COVID-19 pandemic in Hungary
This article is a rough translation from hu. It may have been generated by a computer or by a translator without dual proficiency.
|Arrival date||4 March 2020 (1 year, 7 months and 14 days)|
The COVID-19 pandemic in Hungary is part of the ongoing worldwide pandemic of coronavirus disease 2019 (COVID-19) caused by severe acute respiratory syndrome coronavirus 2 (SARS-CoV-2). On March 4th, 2020, the first cases in Hungary were announced. The first coronavirus-related death was announced on March 15th on the government's official website.
Background[edit source | edit]
- Surgeon General Cecília Müller,
- Károly Papp, Director of Security Department of Interior Ministry,
- János Balogh, National Police Leader, and the directors of National High Directorate of Disaster Management, Anti-Terrorism Center, Central Hospital of South Pest, National Healthcare Supplying Service and National Ambulance.
Staff has immediately announced its plan for security against the spread of virus. After detecting the virus in the country, they announced that operational staff would hold daily meetings at noon.
On 1 February, the spokesperson of National Command of Penalty Execution (BVOP) announced that prisoners of Debrecen and Sátoraljaújhely had started the production of sanitary masks. They produce 20 000 masks daily in a 12-hour shift, which are stored in different repositories all around the country, and continually delivered to general practitioners.
As at the beginning the pandemic was concentrated in and around Wuhan, the source of the virus, Hungarians living there who wanted to move back to Europe were transported home through France. The affected seven persons were under quarantine for two weeks. As they remained healthy during the next two weeks, they were released on 16 February.
Due to the events and news connected to the outbreak of the novel coronavirus, in February 2020, several goods—such as antiseptic arm cleaning materials, masks and non-perishable food – were in short supply in a lot of shops in Hungary. Tamás Schanda, strategical and political under-secretary of Innovation and the Science Ministry said "The Government understands the concerns of the people, but experts say it is unnecessary and pointless to hoard non-perishable food.” The accumulation of goods declined quite quickly, and the detection of the virus in March did not cause measurable problems in shops.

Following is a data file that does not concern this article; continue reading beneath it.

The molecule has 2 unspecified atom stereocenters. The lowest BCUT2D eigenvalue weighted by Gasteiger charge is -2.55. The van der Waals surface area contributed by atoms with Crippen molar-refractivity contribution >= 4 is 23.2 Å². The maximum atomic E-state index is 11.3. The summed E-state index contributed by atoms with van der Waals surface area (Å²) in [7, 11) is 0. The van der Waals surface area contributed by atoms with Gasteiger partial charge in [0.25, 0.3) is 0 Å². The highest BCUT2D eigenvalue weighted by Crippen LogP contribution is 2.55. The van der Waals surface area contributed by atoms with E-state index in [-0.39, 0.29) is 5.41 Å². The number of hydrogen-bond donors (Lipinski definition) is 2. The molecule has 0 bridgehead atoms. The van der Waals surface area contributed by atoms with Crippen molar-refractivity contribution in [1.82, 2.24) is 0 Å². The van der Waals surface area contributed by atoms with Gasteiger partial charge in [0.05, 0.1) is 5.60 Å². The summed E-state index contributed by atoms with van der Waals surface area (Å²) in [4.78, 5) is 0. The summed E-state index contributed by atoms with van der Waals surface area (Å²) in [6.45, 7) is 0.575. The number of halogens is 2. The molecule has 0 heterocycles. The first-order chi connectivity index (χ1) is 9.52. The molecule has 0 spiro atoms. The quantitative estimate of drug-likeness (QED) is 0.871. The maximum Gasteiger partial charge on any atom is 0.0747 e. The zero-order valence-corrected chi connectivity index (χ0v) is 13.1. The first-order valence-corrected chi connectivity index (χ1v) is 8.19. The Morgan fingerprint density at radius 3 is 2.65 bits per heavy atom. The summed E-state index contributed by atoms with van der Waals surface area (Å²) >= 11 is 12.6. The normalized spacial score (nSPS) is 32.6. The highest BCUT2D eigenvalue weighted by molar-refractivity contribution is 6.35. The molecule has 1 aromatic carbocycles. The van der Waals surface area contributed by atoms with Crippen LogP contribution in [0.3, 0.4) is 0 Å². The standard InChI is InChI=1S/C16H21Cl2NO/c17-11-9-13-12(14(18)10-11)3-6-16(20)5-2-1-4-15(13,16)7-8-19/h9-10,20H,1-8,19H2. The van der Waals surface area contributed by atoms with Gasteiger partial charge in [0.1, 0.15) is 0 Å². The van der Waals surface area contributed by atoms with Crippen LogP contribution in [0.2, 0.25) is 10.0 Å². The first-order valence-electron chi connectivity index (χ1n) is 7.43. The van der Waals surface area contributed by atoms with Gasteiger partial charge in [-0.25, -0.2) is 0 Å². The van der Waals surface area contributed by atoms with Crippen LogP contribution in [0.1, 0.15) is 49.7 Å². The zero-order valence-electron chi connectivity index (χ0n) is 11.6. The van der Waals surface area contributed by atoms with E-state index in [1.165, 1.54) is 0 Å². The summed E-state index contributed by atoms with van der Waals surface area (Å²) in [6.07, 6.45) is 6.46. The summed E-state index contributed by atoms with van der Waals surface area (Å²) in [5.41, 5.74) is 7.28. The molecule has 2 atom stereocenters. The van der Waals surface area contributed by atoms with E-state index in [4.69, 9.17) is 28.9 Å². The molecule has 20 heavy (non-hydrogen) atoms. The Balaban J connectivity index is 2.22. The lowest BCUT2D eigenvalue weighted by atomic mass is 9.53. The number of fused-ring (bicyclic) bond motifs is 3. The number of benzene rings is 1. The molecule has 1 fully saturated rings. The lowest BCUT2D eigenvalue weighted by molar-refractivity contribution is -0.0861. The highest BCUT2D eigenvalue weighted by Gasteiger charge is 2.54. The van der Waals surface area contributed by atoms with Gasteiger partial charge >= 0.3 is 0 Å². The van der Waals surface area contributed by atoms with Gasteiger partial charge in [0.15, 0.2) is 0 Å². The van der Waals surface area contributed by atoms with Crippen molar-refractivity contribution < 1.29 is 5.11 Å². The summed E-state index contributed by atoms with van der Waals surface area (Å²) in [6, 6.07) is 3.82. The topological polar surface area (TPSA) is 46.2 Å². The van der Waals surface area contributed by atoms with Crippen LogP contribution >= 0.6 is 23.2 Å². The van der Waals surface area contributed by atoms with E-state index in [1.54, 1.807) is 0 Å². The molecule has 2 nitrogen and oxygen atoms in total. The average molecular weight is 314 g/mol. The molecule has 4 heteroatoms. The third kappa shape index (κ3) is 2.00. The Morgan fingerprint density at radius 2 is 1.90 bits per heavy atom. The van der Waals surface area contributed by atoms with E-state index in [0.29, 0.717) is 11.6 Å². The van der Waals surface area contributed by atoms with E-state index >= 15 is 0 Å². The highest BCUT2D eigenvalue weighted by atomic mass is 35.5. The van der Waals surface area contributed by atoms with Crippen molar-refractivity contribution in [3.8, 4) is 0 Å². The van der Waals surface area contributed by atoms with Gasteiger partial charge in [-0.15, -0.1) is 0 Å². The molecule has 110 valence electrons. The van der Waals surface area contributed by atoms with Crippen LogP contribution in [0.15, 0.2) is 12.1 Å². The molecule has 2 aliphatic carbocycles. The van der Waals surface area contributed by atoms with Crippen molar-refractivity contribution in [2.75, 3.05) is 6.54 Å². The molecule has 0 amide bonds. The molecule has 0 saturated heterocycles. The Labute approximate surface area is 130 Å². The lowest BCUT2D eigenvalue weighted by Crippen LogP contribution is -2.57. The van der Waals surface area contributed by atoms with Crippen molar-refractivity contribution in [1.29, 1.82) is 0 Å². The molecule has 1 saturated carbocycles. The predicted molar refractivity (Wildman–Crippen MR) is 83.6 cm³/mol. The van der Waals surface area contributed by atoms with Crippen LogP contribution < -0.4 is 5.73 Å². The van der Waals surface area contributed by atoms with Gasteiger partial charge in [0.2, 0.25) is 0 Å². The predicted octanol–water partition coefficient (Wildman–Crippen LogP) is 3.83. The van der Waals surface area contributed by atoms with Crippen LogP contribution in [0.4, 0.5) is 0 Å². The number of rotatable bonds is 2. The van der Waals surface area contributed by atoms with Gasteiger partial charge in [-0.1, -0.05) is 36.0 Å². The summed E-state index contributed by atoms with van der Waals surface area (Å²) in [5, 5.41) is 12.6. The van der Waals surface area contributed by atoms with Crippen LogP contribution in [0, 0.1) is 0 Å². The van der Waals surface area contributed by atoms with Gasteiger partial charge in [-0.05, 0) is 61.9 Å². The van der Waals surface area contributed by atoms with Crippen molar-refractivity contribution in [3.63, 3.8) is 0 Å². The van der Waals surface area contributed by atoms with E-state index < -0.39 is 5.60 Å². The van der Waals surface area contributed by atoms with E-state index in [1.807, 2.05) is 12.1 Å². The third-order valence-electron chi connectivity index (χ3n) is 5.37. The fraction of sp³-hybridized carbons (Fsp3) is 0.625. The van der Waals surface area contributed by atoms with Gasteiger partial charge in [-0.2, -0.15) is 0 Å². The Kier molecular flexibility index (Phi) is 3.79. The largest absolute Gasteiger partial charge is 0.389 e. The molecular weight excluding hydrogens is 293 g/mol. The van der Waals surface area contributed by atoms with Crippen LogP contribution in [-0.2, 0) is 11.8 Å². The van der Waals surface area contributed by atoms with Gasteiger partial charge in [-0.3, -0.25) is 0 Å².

Infections[edit source | edit]
|Confirmed cases in Hungary||5098|
|Active cases in Hungary||806|
|Number of recoveries||3681|
|Number of deaths||611|
|Number of home quarantined||7543|
|Number of samples||393431|
|Last update : Aug 21, 2020, 08:56 CEST|
|Officially reported COVID-19 cases in Hungary|
|In the absence of updates, data from earlier dates is repeated without change (zero if no data is available). The cumulative counts of numbers of samples tested in an accredited laboratory are shown divided by 10, for convenience in comparing the curves.|
The first two known cases were students from Iran, who were studying in Hungary. One of them was enrolled at the Pharmacy Faculty of Semmelweis University. The student did not comply with the preventive measures required by the university as a precaution. He already visited his primary care physician and he was diagnosed with bacterial infection so that he didn't have to quarantine himself, and instead, he attended courses held in English with 16 other students. The other person studied at the Szent István University in Gödöllő, who after returning from Iran, went to a self-declared quarantine. He did not attend lectures at the university, but went to Saint Ladislaus Hospital, and declared that he had arrived from an infected territory.
A third infection was announced on 5 March. He was a 69-year old British man who was working in Milan and travelled frequently between Milan and Debrecen. He developed a fever, so he visited his doctor. He was diagnosed and transported to Gyula Kenézy Hospital. Shortly after, the fourth infected had been announced. She was a girlfriend of one of the Iranian students that were first diagnosed. She was proactively isolated when the virus was diagnosed in the Iranians.
The sixth and seventh infected persons were announced on 8 March. They were exposed to the earlier diagnosed five infected persons. One of them was a friend of one of the Iranian students who was participating in a birthday party. The other was the Hungarian wife of the British man in Debrecen. The next day, two other people were found to be infected, and, like the previous day, one of the infected had also come in contact with the first infected Iranian student. The other one was the wife of the elder man who has been isolated. On 10 March, three new cases were discovered with students related to the first infected Iranian student, so they had remained under quarantine. A day later, a Hungarian woman was announced as the 13th infected. She had come into contact with the first person isolated in Debrecen. Due to this she was hospitalised for several days.